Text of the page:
This week, I intended to blog more for Mental Illness Awareness Week but I got too depressed to do it. It took all of my energy to go to work so there was nothing left in me to write anything eloquent. I wanted to write something along the lines of previous posts like Why I Stopped Saying Mental Health Stigma. But half the time, all I could see and feel was grey. Sometimes, depression feels like an overwhelming sense of nothingness even when good things are happening in your life. The body is overcome by a tremendous sense of inertia, which is why it took me five hours to get out of bed Tuesday. Unlike some of my five illnesses, bipolar disorder is an invisible illness. In contrast to the inner turmoil of bipolar disorder, I carry a cane for my Myasthenia Gravis, MG, a neuromuscular autoimmune disease. (There are also MG patients who do not carry canes. For some, MG is an invisible illness)
Depression This Week
I was diagnosed with bipolar 2 at the age of 18 following a friend’s suicide, which prompted me to seek help for my recurrent bouts of depression and hypomania. Over time, bipolar disorder has become less disruptive for me. I am usually happy despite my chronic pain and fatigue (due to polycystic ovarian syndrome, Myasthenia, asthma, and psoriasis). I know that I am fortunate; I have experienced fewer depressive episodes as I have gotten older. I’m thirty now. This week is certainly not one of my worst episodes. Still it was painful nonetheless. Tuesday, after straining to get out of bed half the day, I finally did and managed to do exercise. Exercise is very helpful in fighting stress and depression; exercise releases endorphins, also known as “the feel good hormones.” That day, I put on my Rocky boxing gloves and prayed, talked to friends, shared with my NKOTB Prayer Circle on Facebook, and watched a lot of Rocky and Pacquiao fights until I got up. I followed through with daily maintenance tools like light therapy and medication. On Wednesday, I managed to coach debate.
A Jolt On My Road to Recovery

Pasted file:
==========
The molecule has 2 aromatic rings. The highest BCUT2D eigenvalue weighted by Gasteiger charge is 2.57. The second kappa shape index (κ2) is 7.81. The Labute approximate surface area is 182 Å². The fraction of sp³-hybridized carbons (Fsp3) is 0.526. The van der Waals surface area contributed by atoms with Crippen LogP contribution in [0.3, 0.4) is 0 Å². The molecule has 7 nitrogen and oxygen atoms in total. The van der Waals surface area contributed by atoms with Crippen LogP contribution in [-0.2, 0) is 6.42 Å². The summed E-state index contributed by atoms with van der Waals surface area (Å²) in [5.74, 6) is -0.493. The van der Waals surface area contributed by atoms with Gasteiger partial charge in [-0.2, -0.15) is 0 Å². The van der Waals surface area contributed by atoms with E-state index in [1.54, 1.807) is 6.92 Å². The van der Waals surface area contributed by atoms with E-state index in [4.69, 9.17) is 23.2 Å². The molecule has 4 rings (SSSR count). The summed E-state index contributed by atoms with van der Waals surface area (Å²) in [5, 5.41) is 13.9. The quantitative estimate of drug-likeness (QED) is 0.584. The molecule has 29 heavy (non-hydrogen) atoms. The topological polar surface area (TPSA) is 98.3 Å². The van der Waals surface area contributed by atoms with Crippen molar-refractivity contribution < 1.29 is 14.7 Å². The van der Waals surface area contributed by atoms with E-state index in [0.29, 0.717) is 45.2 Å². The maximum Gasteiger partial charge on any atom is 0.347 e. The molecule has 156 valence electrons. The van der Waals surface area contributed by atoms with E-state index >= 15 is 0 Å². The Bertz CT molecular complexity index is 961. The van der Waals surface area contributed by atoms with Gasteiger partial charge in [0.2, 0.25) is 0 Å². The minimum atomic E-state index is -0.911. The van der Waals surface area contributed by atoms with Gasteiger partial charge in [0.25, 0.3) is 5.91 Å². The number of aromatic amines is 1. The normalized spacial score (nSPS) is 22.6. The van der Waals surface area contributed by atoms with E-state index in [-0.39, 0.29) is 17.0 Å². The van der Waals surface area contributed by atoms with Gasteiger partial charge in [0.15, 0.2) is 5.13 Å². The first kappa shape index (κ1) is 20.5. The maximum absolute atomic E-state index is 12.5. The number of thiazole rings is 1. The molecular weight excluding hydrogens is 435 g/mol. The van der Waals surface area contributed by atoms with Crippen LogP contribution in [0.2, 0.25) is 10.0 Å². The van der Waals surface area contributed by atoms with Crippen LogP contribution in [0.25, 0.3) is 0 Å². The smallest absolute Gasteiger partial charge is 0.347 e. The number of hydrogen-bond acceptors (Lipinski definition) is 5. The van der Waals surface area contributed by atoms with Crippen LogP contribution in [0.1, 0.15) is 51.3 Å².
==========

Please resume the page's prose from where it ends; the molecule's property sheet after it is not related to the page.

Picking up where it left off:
Thursday on the way to my psychiatrist, I got in a small accident. The road was being repaved but there was no sign warning people. We fell into a ditch! It was a literal and figurative jolt that shook me. The stress was overwhelming. The accident and subsequent argument with a family member felt like a major bump on my road to recovery. By the time I got to my psychiatrist, I was doing the ugly cry. In the hallway. Yes, there were people around. The doctor found me as she was escorting a patient out. She immediately picked Erica Kane (that’s my cane’s name) and me up and took me to her office. She listened patiently. Before my appointment, her retina fell out and the optometrist told her to see him immediately. Despite the emergency, she stayed and listened.
Choices: What We Don’t Do
Though not as bad as Tuesday, today was still a rough day. I managed to attend an important Skype meeting for a mental health program I’m consulting on. (It’s a program to help young adults with severe mental illnesses finish school and find employment.) I have never missed a meeting before. Today I arrived ten minutes late. Thankfully, nobody seemed to care. Today was also remarkable for the things I didn’t do. I do visit Fashionably ill readers in the hospital and regularly talk to readers who struggle with a variety of illnesses from cancer to bipolar disorder. I rested today. I didn’t pick up the phone or read people’s messages. I watched last night’s episodes of Scandal and How to Get Away with Murder twice. I learned that the best thing I could do for others and myself was practice self-care. In a few days, I will get back to people’s voicemails, texts, and Facebook messages.
Managing mental illness is not just about the things we choose to do. It’s also about the things we choose not to do when we need rest.
–Your Stylist, Jessica Gimeno
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